“Saving one dog won’t change the world but surely, the world will change for that one dog”.
This is the motto for the Hang Dong Dog Rescue Centre near Chiang Mai, Thailand and on our second visit to Chiang Mai I spent some time volunteering at the Dog Centre where I was able to walk and socialise with these rescued dogs. It was truly an enjoyable and rewarding experience for me. So many beautiful dogs just wanting to be loved and waiting to be adopted.
The shelter has been operating for 10 years and is now run by the non-profit organisation, Care for Dogs. They rescue dogs of all ages that have been abandoned, injured or abused and give them ‘hope’ and a second chance at a better life.
The Rescue Centre runs an orientation each Wednesday morning for new volunteers where you are given the history of the Rescue Centre, what’s expected of you and how to deal with varying dog behaviours.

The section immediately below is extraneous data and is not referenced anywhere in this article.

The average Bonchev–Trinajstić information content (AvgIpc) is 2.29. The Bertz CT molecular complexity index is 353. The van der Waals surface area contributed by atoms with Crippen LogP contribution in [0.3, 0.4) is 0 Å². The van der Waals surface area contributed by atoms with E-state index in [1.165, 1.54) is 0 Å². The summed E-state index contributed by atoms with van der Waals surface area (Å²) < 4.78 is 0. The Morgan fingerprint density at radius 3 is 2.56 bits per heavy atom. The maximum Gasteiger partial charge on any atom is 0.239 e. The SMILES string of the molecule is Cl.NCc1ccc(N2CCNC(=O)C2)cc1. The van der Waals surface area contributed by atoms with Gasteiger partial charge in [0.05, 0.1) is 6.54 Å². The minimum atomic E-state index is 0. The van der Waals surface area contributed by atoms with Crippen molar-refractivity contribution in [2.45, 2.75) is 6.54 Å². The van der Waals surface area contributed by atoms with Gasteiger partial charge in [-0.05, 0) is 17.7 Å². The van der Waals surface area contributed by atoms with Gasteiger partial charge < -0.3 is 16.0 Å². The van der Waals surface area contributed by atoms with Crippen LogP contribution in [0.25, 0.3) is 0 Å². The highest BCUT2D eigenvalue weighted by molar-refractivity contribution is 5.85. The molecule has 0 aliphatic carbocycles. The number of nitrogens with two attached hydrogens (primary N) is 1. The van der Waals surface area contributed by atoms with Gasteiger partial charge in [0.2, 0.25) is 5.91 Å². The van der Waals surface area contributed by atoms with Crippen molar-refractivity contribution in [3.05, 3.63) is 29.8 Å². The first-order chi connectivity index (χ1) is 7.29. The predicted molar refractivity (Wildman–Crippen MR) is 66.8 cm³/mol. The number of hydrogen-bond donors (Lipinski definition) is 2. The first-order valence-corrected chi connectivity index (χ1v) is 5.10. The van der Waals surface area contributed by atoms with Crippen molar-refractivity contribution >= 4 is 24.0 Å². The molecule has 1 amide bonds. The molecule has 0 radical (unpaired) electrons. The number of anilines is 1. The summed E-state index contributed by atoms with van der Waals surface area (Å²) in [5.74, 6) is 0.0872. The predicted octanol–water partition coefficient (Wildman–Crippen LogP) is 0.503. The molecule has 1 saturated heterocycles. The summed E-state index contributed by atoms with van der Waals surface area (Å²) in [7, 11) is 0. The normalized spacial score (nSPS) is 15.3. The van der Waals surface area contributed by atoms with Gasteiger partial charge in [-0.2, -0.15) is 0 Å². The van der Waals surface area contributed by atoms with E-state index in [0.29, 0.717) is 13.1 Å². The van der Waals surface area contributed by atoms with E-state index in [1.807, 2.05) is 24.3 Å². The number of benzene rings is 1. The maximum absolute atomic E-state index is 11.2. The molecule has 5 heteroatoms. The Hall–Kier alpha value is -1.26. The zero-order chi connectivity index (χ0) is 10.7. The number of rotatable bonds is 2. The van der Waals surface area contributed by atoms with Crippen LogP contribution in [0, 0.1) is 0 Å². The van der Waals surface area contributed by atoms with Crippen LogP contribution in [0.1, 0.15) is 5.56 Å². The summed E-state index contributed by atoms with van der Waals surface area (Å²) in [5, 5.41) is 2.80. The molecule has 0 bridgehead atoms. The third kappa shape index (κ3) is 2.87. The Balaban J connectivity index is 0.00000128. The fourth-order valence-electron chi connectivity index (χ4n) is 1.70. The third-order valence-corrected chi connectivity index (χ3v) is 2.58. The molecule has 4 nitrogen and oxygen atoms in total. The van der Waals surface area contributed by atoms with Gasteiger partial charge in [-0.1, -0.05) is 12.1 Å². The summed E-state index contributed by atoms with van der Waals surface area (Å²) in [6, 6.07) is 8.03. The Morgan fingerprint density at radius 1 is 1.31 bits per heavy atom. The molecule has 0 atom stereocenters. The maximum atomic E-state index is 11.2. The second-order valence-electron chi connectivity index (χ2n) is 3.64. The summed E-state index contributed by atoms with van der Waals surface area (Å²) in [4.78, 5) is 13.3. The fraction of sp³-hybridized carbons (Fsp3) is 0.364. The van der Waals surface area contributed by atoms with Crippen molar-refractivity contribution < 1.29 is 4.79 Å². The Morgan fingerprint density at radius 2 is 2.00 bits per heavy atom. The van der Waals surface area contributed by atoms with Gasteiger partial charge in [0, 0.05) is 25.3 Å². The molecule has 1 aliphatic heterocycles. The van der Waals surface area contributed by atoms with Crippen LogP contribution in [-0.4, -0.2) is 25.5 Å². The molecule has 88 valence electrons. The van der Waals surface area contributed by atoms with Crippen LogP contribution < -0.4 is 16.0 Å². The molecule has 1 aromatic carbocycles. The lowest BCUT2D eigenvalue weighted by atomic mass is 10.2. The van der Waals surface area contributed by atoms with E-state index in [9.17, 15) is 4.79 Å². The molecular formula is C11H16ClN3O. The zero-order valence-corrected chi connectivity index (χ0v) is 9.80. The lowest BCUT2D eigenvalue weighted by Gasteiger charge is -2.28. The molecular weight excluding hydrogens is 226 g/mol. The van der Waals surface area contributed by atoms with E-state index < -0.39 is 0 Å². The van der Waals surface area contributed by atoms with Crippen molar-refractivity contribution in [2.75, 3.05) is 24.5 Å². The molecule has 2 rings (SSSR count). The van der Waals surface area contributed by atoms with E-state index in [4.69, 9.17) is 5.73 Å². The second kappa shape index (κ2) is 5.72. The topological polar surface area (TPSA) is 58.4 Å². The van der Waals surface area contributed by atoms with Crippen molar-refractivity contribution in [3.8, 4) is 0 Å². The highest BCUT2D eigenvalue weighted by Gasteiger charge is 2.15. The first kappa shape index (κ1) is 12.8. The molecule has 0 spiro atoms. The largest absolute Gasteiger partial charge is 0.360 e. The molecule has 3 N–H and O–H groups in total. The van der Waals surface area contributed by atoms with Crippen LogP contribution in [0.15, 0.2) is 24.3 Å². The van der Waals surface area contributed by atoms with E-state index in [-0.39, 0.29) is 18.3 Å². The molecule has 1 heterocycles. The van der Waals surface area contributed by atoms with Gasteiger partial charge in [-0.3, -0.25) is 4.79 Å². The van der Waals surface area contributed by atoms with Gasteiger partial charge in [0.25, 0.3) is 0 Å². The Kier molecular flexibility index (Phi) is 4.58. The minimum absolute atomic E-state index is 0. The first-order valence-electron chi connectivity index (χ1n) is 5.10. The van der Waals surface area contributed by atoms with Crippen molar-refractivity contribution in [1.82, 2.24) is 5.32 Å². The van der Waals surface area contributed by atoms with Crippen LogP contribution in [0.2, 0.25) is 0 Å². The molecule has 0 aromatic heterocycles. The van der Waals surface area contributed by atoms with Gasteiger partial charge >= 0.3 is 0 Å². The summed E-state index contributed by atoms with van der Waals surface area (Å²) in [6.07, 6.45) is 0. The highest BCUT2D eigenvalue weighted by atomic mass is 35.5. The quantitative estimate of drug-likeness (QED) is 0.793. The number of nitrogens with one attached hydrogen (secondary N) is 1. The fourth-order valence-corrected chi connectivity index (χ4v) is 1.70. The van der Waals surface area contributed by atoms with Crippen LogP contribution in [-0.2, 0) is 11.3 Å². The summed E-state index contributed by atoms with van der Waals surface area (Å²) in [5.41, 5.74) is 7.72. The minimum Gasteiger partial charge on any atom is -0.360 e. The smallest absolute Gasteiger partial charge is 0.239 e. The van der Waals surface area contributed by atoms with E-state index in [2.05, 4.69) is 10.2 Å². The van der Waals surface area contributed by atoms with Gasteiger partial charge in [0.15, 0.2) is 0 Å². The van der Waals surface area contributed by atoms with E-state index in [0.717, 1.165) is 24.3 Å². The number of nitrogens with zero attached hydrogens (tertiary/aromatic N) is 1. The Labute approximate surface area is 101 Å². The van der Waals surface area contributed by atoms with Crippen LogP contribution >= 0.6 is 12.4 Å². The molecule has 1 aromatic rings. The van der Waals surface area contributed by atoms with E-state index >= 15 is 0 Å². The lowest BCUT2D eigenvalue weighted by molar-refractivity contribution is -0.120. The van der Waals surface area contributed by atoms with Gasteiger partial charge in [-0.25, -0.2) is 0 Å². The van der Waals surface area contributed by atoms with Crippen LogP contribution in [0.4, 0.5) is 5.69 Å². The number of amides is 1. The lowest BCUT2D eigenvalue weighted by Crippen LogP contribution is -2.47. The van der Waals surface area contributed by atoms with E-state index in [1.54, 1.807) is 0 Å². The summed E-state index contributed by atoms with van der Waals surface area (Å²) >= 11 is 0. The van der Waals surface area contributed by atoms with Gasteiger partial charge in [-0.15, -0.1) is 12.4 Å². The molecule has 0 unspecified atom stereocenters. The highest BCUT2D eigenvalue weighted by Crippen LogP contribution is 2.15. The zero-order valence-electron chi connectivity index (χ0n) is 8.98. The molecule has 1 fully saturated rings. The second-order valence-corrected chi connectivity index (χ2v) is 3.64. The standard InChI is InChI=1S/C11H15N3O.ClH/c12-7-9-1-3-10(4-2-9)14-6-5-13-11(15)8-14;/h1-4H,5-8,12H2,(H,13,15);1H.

I spent my first day at the shelter exercising the dogs in the morning and giving baths in the afternoon as it was quite a hot day.
This was pretty much the routine for my visits to the Centre, except when it rained and this was when we would groom and cuddle them. I also got an opportunity to speak with other volunteers and found ‘dog lovers’ like myself from all over the world. Some of these volunteers spent their entire vacation at the Dog Shelter – now that’s dedication!
I typically arrived at the Shelter at 9:30am and left around 3pm, but everything is flexible here and the shelter staff and rescue dogs are grateful for whatever time you can give.
As mentioned above, the dogs were exercised in the morning, 2 dogs per walker up till around 1pm which was when I would take a break for lunch. A few hundred metres down the road there was a local Thai restaurant and I would have a meal (veggies with rice) for 20 baht (about 80 cents). If the weather was below 34 degrees you could do more walks in the afternoon, but I generally bathed the dogs or visited them in their pens and groomed them. Checking the dogs for tics and alerting the staff of any injuries was important as well.
I am planning on spending a few months in Chiang Mai each year and I look forward to returning and volunteering my time to this rewarding and worthwhile cause.